California’s air-quality regulators voted 7-4 Thursday to approve a controversial plan for protecting the Amazon rainforests, drawing a dissent by two San Diego representatives.
“I am gravely concerned about the loss of our tropical forests and the resulting impact on global greenhouse gas emissions. However, I am not convinced that the economic assumptions behind the Tropical Forest Standard will yield actual results,” said County Supervisor Nathan Fletcher.
Fletcher was joined in his dissenting vote at the meeting of the California Air Resources Board in Sacramento by Diane Takvorian, executive director and co-founder of Environmental Health Coalition in San Diego.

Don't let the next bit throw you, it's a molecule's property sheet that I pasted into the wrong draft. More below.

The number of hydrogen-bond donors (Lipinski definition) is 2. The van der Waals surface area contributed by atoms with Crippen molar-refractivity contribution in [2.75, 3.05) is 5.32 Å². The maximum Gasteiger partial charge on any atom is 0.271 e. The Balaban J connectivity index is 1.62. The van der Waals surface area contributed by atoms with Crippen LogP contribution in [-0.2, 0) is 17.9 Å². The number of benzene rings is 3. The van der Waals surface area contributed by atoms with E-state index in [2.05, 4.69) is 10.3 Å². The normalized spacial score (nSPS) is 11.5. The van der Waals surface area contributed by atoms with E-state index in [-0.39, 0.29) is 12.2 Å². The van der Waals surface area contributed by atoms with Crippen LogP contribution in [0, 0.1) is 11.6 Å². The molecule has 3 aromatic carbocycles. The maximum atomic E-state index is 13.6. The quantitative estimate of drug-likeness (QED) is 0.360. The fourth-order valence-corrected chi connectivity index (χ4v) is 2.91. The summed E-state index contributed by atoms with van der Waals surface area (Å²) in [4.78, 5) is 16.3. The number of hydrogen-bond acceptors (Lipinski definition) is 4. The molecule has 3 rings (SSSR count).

The complicated standard, more that a decade in the making, would govern the use of carbon-offset credits to help pay for programs that protect the rainforests.
Fletcher said he had “very real concerns” with verification and the impact on indigenous people. He cited Assembly Bill 572, which was considered this year but not passed, as a better alternative.
But board chair Mary D. Nichols said California’s adoption of the standard would encourage other jurisdictions to take immediate action.
“It will improve the livelihoods of those who live and work in tropical forests. And it motivates responsible investment into better forest management in a way that is more protective of indigenous rights than anything that currently exists,” she said.
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